Facebook Is Apologizing For Censorship ... Again
Facebook removed a Swedish breast cancer awareness ad, and the move did not go over well.
Facebook is once again apologizing for censoring content, and this time, it's for an animated video about breast cancer.
For breast cancer awareness month, Cancerfonden — a Swedish nonprofit that raises money to fight multiple types of cancer — published a video of cartoon women showing how to check for suspicious lumps.
The video showed pink circles on cartoon women's chests. The women demonstrated proper techniques to check for abnormalities.
But the awareness video was flagged as offensive and taken down. Cancerfonden tried to personally contact Facebook to reinstate it but apparently didn't have much luck.
So the nonprofit wrote an open letter explaining why the content shouldn't be censored. It said the video was "not meant to offend" but that Facebook must recognize the importance of spreading the information.
The letter said Cancerfonden tried to meet Facebook's regulations for days, but nothing changed. So it decided to offer an alternative to the pink circles and said, "We have now come up with a solution that will hopefully make you happy: Two pink squares!"
Facebook hasn't had the best track record with censorship in recent months. In September, Norwegian author Tom Egeland posted the famous black-and-white "Napalm Girl" photo that showed a young girl running naked down a street in Vietnam. But Facebook took it down. The company received a ton of backlash, so it apologized and reinstated the image.
Facebook's policies on showing breasts has been a sort of battleground for advocates. The site's community standards say images of female breasts — if they include the nipple — will be restricted. But photos of women breast-feeding are allowed, as well as breasts with post-mastectomy scarring.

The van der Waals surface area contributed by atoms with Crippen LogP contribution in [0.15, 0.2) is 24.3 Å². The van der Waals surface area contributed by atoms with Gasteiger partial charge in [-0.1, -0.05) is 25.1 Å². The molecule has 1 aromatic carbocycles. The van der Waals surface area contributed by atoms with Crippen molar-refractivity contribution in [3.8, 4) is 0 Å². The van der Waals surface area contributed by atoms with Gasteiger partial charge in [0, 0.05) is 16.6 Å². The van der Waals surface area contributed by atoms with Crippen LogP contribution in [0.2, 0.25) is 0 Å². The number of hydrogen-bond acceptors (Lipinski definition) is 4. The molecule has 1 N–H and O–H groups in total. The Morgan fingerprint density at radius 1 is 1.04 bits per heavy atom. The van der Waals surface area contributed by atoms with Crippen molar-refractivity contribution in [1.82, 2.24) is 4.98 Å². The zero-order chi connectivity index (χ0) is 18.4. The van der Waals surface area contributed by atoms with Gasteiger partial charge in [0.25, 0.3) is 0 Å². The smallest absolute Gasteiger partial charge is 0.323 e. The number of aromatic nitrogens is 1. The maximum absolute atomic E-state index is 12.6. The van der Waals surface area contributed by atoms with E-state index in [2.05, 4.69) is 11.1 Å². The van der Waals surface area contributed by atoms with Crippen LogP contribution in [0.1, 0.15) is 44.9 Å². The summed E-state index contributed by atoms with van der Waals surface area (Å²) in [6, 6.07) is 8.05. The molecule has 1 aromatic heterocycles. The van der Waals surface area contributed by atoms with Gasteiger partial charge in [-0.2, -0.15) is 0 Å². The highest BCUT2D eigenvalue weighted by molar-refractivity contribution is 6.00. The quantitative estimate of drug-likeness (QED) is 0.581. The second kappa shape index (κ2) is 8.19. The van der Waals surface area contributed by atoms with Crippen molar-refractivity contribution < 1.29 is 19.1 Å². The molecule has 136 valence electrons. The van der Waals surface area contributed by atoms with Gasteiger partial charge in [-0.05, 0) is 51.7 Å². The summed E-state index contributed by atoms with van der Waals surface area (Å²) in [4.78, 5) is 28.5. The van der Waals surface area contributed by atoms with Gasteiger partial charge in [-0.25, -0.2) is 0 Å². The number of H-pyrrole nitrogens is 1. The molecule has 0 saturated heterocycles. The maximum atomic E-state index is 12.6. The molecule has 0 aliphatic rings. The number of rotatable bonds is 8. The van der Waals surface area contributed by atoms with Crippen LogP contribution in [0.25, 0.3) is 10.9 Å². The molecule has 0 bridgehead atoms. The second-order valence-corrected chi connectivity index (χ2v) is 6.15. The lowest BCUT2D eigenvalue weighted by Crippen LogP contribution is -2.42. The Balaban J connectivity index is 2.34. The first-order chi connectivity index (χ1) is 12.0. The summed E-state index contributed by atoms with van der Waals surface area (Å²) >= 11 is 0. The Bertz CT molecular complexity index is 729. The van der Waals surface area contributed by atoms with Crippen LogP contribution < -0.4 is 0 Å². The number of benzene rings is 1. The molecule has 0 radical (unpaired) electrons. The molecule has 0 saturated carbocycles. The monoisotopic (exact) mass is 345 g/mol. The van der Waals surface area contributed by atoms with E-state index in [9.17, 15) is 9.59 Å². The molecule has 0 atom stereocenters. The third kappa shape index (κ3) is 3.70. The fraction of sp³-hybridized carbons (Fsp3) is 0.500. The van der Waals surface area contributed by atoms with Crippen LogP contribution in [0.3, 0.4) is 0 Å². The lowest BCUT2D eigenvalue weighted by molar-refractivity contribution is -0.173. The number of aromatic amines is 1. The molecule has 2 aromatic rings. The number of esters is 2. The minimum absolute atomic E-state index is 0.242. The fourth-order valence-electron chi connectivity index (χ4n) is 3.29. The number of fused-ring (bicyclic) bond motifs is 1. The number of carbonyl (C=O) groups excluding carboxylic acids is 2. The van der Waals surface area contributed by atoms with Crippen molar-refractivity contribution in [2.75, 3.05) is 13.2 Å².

The company apologized for the misstep. Facebook said in a statement its editors go through millions of advertising images a week and said the ads would be uncensored.
Donald Trump can soon return to Instagram, Facebook
Meta has reinstated former President Donald Trump's accounts as part of a new protocol.By AP
What is the future of Twitter?
Twitter CEO Elon Musk has floated the possibility of declaring bankruptcy and has slashed costs and thousands of jobs.By Jeff Chiu / AP
Elon Musk testifies in 2nd day of Tesla tweet trial
The trial hinges on the question of whether a pair of tweets that Musk posted damaged Tesla shareholders.By Vicki Behringer / AP
John Legend shares his first photo with new baby girl
Congrats to the happy parents!By Jae C. Hong / AP
Did you know that moose shed their antlers?
Before they drop their antlers for the season, moose can experience up to a pound of antler growth per day.By Demy Becker/picture-alliance/dpa/AP Images
Former US leaders asked to re-check for classified docs
The Archives sent a letter to representatives of former presidents and vice presidents to ensure compliance with the Presidential Records Act.By Gerald Herbert / AP